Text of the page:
Poet Simon Armitage plans Olympic gig for 2012

By Tim Masters
Entertainment correspondent, BBC News

Image caption,
Poet Simon Armitage's latest collection Seeing Stars is shortlisted for the TS Eliot Prize

An ambitious project to assemble poets from all of the Olympic nations in 2012 has been launched in London.

Simon Armitage, the poet behind the idea, said: "My hunch is this will be the biggest poetry event ever - a truly global coming together of poets."

The unique congregation, called Poetry Parnassus, would take place at the Southbank Centre for a week during the 2012 Olympics.

It is hoped more than 200 poets - from all continents - will take part.

"It's insanely ambitious," said Armitage, the Southbank Centre's artist in residence. "There are political issues, geographical issues, linguistic issues all to be overcome."

He said that for Tuesday night's launch - part of the Poetry International 2010 festival - poets from almost every continent had been invited to perform.

"Last night was a flavour of the type of event that you get poets of different cultures and languages into the same room.

"It shouldn't work, but it absolutely does. The Colombian poet William Ospina read entirely in Spanish and his poems appeared above him on a screen translated into English. Somehow that polarity between the text above him and his voice makes for this very powerful linguistic cocktail."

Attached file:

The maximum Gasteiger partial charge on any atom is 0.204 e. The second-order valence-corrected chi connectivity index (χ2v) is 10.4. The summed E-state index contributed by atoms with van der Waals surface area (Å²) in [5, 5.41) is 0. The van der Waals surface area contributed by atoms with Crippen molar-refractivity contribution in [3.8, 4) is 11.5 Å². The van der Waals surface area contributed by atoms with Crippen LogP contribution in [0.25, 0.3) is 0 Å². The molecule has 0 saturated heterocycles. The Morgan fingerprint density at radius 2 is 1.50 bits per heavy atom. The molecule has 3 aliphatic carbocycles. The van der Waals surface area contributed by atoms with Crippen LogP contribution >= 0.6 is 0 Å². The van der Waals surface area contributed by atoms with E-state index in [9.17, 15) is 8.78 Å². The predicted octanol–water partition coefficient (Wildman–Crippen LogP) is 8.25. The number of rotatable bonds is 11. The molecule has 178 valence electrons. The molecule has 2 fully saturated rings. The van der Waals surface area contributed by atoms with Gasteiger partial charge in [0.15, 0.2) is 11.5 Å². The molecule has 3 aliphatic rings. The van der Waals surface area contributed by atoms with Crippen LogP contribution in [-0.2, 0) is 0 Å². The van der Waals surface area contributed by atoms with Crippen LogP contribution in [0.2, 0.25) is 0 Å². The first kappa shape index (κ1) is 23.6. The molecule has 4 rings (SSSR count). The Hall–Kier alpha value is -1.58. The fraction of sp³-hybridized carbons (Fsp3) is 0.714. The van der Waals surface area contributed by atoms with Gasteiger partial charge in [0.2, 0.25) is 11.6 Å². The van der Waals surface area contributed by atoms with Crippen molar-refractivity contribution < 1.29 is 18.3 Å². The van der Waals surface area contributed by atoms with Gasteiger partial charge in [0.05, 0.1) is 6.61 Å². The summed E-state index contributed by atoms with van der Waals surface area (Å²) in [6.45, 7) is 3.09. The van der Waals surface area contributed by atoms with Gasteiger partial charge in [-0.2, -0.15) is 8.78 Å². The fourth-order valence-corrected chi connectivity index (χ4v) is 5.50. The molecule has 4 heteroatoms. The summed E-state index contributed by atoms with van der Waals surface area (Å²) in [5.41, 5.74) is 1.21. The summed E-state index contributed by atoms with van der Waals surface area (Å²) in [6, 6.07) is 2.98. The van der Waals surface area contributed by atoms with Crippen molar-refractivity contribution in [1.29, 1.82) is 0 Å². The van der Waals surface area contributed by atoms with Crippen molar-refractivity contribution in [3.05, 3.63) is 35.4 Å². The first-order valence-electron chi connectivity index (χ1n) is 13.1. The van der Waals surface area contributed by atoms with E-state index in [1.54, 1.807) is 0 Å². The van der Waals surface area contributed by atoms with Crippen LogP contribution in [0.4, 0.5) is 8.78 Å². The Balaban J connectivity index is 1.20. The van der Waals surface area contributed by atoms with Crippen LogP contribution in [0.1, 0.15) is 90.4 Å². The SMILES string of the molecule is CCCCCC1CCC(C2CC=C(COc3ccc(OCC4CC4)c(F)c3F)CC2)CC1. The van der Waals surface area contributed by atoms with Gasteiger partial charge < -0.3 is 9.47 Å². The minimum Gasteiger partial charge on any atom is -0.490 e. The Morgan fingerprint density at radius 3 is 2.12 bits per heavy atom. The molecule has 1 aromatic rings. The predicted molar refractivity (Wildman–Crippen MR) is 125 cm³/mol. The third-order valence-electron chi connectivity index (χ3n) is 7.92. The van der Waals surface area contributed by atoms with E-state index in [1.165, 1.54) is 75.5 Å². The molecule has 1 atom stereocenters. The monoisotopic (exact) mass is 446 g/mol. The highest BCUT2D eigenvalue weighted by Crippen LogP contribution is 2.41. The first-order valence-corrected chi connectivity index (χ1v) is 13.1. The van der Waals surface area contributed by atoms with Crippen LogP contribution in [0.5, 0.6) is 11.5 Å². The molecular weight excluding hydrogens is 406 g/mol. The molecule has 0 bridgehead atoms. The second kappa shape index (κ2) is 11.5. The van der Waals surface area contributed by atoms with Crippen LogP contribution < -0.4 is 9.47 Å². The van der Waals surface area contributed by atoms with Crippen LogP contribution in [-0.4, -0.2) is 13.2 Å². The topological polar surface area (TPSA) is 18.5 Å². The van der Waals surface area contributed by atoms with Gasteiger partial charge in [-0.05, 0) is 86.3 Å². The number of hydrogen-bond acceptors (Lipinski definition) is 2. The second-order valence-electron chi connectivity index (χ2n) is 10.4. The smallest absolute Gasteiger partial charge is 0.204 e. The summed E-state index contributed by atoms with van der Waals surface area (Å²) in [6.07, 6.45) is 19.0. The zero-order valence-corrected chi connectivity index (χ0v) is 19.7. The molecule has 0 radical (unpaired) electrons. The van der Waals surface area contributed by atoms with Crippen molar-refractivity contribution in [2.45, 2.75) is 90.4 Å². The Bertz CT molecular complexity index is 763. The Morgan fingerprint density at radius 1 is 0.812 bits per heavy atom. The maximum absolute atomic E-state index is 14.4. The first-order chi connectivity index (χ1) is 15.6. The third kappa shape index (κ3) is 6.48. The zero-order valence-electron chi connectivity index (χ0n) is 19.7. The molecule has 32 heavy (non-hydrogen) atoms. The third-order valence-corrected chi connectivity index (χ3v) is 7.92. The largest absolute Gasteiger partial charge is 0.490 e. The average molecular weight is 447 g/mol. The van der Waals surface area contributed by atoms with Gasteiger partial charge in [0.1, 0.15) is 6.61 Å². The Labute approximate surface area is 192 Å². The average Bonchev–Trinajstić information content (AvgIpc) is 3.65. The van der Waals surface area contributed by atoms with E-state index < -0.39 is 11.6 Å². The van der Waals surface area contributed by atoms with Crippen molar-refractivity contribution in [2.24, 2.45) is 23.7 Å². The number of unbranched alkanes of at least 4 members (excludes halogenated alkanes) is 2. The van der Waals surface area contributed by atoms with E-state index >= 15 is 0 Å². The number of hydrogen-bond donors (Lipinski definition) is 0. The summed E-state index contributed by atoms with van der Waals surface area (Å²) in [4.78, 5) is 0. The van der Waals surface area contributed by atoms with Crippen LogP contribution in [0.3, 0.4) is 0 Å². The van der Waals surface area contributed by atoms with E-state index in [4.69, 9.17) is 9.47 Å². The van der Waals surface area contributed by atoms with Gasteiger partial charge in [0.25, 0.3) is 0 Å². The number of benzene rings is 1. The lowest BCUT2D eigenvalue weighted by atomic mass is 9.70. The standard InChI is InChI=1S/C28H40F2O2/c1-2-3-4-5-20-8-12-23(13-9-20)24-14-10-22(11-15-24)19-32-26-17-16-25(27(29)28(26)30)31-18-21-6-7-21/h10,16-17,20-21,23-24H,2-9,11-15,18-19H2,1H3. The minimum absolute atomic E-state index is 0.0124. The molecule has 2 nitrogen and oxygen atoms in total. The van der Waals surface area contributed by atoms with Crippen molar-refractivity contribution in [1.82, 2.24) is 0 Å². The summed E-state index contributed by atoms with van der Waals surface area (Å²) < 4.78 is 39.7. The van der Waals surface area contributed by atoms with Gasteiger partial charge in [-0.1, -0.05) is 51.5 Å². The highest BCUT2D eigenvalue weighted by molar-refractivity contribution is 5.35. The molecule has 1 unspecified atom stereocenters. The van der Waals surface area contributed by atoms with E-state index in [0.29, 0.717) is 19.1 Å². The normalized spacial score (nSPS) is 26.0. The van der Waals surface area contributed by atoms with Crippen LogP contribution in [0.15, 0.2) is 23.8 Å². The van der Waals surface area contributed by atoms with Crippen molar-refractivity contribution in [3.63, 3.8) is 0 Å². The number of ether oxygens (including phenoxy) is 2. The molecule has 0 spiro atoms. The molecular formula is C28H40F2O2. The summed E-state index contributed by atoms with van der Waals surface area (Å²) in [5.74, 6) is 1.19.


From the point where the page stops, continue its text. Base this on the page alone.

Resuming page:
Ospina told the BBC: "It is a great honour to be invited to such an event and contribute to poetry's comeback as one of the greatest cultural encounters that there is in the world."

Snow poems

A poet from Zimbabwe, Togara Muzanenhamo, who had been invited to read at the launch, was unable to enter the UK due to visa restrictions.

Armitage added: "We couldn't get a poet from Antarctica. My gut feeling is that there are poets absolutely everywhere, and there is probably someone in a hut out there who's been there for five years writing poems about snow. So could they make themselves known...?"

Every poet will donate one of their own books to the Poetry Library's collection at the Southbank Centre which reaches its 100th birthday in the Olympic year.

Jude Kelly, the Southbank Centre's artistic director, said: "Poetry has always been so associated with the Olympics - the Greeks used poetry to speak of human prowess, peace after war, humour after sorrow.

"It seems appropriate to make poetry this central idea of something that is about a world gathering."

Armitage's first collection Zoom! was published in 1989, and he won the Forward Prize in 1992.

Asked about the daunting logistics of gathering so many poets in 2012, he said: "I've always believed in aiming high and attempting the impossible - otherwise I wouldn't have gone into poetry."

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